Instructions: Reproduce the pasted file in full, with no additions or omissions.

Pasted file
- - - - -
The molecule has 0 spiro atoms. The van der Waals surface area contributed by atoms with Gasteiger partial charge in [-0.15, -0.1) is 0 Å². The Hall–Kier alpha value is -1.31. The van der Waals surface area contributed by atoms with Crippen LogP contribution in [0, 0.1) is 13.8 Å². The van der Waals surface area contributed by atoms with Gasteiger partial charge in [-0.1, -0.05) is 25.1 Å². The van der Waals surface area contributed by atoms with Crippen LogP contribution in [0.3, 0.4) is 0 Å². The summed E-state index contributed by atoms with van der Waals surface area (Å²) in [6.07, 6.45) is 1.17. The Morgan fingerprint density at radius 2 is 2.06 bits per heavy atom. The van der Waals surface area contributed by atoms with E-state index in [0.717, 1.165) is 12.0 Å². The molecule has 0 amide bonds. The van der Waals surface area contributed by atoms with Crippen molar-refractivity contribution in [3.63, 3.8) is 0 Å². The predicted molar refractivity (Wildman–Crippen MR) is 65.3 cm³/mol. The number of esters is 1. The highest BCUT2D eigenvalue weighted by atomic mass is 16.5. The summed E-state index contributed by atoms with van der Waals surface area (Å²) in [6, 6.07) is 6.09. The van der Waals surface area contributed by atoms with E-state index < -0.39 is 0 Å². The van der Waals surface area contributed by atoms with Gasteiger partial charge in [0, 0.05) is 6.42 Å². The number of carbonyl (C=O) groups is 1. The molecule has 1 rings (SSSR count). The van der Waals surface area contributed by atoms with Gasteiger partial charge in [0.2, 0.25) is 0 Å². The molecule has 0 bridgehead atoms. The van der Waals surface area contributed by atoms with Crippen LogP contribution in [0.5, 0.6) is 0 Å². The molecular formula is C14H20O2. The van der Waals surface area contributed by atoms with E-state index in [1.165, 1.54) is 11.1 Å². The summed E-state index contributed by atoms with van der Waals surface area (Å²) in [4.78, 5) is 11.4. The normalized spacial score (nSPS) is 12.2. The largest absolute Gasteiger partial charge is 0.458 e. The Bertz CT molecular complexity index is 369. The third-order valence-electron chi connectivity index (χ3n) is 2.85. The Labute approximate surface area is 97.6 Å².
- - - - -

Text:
The molecule has 0 spiro atoms. The van der Waals surface area contributed by atoms with Gasteiger partial charge in [-0.15, -0.1) is 0 Å². The Hall–Kier alpha value is -1.31. The van der Waals surface area contributed by atoms with Crippen LogP contribution in [0, 0.1) is 13.8 Å². The van der Waals surface area contributed by atoms with Gasteiger partial charge in [-0.1, -0.05) is 25.1 Å². The van der Waals surface area contributed by atoms with Crippen LogP contribution in [0.3, 0.4) is 0 Å². The summed E-state index contributed by atoms with van der Waals surface area (Å²) in [6.07, 6.45) is 1.17. The Morgan fingerprint density at radius 2 is 2.06 bits per heavy atom. The van der Waals surface area contributed by atoms with E-state index in [0.717, 1.165) is 12.0 Å². The molecule has 0 amide bonds. The van der Waals surface area contributed by atoms with Crippen molar-refractivity contribution in [3.63, 3.8) is 0 Å². The predicted molar refractivity (Wildman–Crippen MR) is 65.3 cm³/mol. The number of esters is 1. The highest BCUT2D eigenvalue weighted by atomic mass is 16.5. The summed E-state index contributed by atoms with van der Waals surface area (Å²) in [6, 6.07) is 6.09. The van der Waals surface area contributed by atoms with E-state index < -0.39 is 0 Å². The van der Waals surface area contributed by atoms with Gasteiger partial charge in [0, 0.05) is 6.42 Å². The number of carbonyl (C=O) groups is 1. The molecule has 1 rings (SSSR count). The van der Waals surface area contributed by atoms with Gasteiger partial charge in [0.2, 0.25) is 0 Å². The molecule has 0 bridgehead atoms. The van der Waals surface area contributed by atoms with Crippen LogP contribution in [0.5, 0.6) is 0 Å². The molecular formula is C14H20O2. The van der Waals surface area contributed by atoms with E-state index in [1.165, 1.54) is 11.1 Å². The summed E-state index contributed by atoms with van der Waals surface area (Å²) in [4.78, 5) is 11.4. The normalized spacial score (nSPS) is 12.2. The largest absolute Gasteiger partial charge is 0.458 e. The Bertz CT molecular complexity index is 369. The third-order valence-electron chi connectivity index (χ3n) is 2.85. The Labute approximate surface area is 97.6 Å².